A tedious debate again raises its ugly head
To have long hair in schools or not to have long hair in schools, that is the question that has been dividing the country. With only a few weeks till the election, the debate that's got people more than a little shouty is whether tis nobler in the mind to let a long-haired boy attend a secondary school if his hair is off the collar and out off the eyes.
The burning issue has been thoroughly drilled down into, which headmaster made the initial ruling at the school, the right to freedom of expression for the boy, and the sleuthing of amateur historians delving deep into our hirsute past sourcing photos of schoolboys from the sixties and seventies with flowing tresses that were neither off the collar nor high above the brow but falling into the eyes like an English sheep dog.
In the midst of all the "dems da rools" texts, twitters and heated discussions, I spared a thought for caretakers of secondary schools where long hair is tolerated. Having in the past shared lodgings with long-haired men of the post-modern Viking persuasion, I discovered it wasn't just soap you had to worry about in the shower but the choke of human hair balls in the plug hole, big enough to send a plumber round the U-bend.
As the population expands so will the school rolls as mobs of hairy-headed boys will pour off the sports fields and head for the shower blocks to strain the drains and the bulk funding. Solution - shower caps should be introduced forthwith and hair nets for the classroom.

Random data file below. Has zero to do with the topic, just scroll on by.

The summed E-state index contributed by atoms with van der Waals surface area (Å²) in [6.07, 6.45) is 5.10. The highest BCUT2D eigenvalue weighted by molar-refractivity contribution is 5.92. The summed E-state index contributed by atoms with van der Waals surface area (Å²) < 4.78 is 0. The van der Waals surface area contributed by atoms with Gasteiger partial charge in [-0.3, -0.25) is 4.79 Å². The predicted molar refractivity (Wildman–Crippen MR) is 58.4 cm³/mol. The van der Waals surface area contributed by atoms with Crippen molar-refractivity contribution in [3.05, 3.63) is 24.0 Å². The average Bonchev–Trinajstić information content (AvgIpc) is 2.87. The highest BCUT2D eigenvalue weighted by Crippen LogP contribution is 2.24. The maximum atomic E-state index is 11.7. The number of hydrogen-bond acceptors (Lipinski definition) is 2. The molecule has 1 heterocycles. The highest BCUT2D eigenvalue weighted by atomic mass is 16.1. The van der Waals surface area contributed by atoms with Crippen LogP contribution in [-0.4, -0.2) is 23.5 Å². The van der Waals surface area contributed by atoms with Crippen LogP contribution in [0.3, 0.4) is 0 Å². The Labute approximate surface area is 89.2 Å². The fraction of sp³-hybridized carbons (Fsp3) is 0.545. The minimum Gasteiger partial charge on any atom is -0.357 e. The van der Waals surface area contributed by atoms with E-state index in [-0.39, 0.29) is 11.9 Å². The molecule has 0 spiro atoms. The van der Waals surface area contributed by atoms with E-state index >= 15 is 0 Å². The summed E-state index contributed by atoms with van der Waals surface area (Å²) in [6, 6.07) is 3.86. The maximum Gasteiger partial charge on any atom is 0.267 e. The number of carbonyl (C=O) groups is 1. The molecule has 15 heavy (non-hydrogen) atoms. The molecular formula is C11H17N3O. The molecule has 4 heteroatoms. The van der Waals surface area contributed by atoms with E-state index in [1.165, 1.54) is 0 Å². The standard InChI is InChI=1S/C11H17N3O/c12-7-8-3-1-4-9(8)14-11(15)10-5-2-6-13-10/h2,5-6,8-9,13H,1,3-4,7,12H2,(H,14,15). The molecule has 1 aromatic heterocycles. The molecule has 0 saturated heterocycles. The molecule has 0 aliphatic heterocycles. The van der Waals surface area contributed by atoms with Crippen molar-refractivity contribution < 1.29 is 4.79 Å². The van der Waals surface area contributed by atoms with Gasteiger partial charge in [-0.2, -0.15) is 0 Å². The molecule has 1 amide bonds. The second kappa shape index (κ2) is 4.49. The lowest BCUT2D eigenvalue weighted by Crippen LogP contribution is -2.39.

For over a decade the fashion has been for males to ape the close-shaved look with family bathrooms a-buzz with the noise of electric hair clippers rigorously denuding pates. So close were the shaves one could have been forgiven for imagining that chaps en masse were preparing for war, had just come out of prison or had fallen prone to cooties.
Balding and completely bald males were thrilled that everyone wanted to become junior Ross Kemps as a whole generation of young men blasé about predetermined hair loss and never having delighted in the Marianne Faithfull effect - "felt the warm wind in their hair" - or dared to grow a ‘fro, went straight from a No 1 to bald.
The tedious debate on male hair length in secondary schools hasn't reared its ugly head in the media for years, though I have a vague memory of a male nipper in recent times having something saucy sculptured into the side of his swede that a school frowned upon, but that was the exception.
I think his dear old mum championed her son's rights to express himself artistically there, which is the case with Lucan and his sidekick Dad. Parents going into bat for their loin fruit's image problems at school I still find odd coming from an era where noisy parental interference made the child a mark among their peers.
You only have to look at the unrestrained tantrums of some parents who cannot keep to the sidelines during sports matches to realise it's the parents who should be taken round the corner and given six of the best. And no books down the underpants please, that would be cheating.